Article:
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GM, Segway roll out an electric scooter built for two

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GM Segway PUMACash-strapped General Motors Corp., which is still mulling what to do with its failing gas-guzzling Hummer Division, today showed its greener side when it unveiled Project PUMA (Personal Urban Mobility and Accessibility), a compact, battery-operated two-wheeler for two that it's developing with Segway, Inc., maker of the upright electric  lawn mower–like vehicle that debuted in 2002.


PUMA, which exists only in prototype, resembles a golf cart cut in half: it's a two-seater that stands upright thanks to dynamic stabilization, which uses an array of angular rate sensors and accelerometers to determine the orientation and motion of the vehicle's platform. The 300-pound (136-kilogram) vehicle runs on a lithium ion battery and can travel at speeds up to 35 miles per hour (56 kilometers per hour), with a range up to 35 miles (56 kilometers) between recharges. (The Segway Personal Transporter can travel up to 24 miles, or 38 kilometers, on a single charge.)


To raise the coolness factor, GM is promoting the PUMA as mini vehicle with a digital display mounted to the dashboard for viewing speed and battery life. The wireless display can also connect out to the Internet, providing riders with information about traffic.GM Segway PUMA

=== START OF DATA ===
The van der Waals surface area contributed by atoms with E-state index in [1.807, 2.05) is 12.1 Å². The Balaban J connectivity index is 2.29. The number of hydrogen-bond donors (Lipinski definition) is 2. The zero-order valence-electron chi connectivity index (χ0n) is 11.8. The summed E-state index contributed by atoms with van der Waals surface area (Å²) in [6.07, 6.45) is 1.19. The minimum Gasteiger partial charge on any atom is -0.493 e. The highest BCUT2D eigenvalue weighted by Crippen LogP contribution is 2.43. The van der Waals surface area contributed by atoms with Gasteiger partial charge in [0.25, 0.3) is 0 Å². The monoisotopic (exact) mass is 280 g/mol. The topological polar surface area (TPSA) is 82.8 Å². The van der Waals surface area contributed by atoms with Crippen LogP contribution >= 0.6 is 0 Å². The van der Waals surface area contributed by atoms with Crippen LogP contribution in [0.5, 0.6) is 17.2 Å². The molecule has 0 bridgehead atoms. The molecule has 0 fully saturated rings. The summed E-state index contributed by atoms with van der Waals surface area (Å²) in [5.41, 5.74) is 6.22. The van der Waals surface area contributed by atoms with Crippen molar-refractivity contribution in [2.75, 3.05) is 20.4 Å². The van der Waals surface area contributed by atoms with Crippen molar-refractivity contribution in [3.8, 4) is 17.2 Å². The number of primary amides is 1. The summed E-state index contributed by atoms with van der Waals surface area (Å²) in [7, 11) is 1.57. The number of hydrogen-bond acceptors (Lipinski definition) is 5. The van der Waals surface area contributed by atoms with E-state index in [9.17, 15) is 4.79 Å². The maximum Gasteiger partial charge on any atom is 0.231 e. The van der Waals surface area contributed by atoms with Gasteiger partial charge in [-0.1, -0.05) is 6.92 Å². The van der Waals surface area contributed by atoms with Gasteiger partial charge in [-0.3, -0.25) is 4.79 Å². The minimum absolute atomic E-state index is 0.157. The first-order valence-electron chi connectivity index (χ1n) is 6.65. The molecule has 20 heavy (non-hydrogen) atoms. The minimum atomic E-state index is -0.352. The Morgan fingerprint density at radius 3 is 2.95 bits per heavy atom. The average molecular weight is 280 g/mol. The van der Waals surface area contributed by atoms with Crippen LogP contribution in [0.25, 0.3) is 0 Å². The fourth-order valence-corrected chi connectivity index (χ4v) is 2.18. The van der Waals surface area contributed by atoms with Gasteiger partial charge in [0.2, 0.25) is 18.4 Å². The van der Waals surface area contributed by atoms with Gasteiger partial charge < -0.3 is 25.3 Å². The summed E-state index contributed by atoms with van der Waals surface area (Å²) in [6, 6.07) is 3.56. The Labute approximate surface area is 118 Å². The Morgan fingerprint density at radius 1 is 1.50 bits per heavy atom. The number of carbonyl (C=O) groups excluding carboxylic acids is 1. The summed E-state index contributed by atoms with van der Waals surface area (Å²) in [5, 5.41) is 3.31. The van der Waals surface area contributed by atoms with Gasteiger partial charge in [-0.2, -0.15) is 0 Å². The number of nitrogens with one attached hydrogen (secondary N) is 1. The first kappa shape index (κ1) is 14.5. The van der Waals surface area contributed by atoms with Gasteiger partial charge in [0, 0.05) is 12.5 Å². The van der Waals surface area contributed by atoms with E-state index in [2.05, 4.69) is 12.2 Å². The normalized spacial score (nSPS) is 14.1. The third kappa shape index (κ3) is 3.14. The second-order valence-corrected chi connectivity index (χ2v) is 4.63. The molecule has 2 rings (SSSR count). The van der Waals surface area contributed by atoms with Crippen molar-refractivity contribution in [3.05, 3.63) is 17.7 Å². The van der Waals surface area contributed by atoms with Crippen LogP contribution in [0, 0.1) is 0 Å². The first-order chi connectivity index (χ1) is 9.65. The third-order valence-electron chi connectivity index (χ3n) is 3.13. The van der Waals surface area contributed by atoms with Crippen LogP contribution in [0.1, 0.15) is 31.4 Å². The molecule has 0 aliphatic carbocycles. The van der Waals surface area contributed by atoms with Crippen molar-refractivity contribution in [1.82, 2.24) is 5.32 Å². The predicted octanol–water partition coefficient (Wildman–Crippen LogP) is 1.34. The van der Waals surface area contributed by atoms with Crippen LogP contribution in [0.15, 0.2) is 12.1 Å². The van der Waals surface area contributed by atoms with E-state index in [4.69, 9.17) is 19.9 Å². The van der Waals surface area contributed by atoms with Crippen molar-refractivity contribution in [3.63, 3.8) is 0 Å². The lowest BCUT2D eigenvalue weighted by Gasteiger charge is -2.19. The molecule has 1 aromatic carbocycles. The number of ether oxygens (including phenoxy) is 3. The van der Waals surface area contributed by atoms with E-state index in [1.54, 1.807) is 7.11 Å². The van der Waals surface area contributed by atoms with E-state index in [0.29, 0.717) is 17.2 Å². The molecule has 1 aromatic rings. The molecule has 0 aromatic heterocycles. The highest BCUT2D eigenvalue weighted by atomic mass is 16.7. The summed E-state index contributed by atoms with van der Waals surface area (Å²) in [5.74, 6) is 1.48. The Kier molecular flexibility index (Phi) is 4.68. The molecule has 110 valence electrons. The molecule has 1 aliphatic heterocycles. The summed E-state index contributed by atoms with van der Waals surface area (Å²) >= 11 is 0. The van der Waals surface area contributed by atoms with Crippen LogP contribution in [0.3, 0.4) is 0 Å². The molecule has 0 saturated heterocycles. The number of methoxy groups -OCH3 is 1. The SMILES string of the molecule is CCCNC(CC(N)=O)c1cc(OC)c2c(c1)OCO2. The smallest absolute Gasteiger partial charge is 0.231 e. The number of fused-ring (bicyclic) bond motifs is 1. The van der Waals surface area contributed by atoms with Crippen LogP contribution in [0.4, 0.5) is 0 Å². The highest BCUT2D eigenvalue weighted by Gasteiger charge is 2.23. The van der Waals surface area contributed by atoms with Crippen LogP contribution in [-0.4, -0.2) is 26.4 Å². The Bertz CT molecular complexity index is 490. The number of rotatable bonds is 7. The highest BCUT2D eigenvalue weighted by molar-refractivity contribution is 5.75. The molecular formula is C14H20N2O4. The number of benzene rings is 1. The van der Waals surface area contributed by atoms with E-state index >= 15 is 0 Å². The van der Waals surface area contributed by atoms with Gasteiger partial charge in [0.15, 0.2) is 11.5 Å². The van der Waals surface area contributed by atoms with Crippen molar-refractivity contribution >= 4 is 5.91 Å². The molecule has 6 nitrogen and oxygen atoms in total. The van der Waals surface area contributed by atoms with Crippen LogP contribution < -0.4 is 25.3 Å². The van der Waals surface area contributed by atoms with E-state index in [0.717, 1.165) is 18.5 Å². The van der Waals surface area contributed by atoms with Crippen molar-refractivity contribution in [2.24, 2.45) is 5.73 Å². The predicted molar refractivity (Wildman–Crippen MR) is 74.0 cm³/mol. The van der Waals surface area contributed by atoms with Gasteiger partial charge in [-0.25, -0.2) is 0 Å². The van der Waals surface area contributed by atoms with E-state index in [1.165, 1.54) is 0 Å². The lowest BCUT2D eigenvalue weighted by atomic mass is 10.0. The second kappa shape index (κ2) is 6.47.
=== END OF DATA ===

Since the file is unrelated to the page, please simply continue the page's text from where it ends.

No word on when PUMA will hit stores or how much it will set you back, but Larry Burns, GM's research and development vice president, said in a statement that the goal is to crank out a vehicle "one fourth to one third the cost of what you pay to own and operate today's automobile."


The car giant, whose top exec Rick Wagoner got the boot on March 27 in a bid for federal monies, is also pushing to get its Chevy Volt battery-powered car on the road by November 2010, despite concerns that it will be too expensive, Bloomberg.com reports. (Some estimate the Volt won't debut until 2011.) GM has not announced a price for the Volt, but industry analysts have estimated it will cost between $30,000 and $40,000.


GM Segway PUMA

 

 

 

 

 

 

 

Images courtesy of Bob Carey for Segway Inc.

 

 

 

 

 

 

 

 

 

 

The views expressed are those of the author and are not necessarily those of Scientific American.

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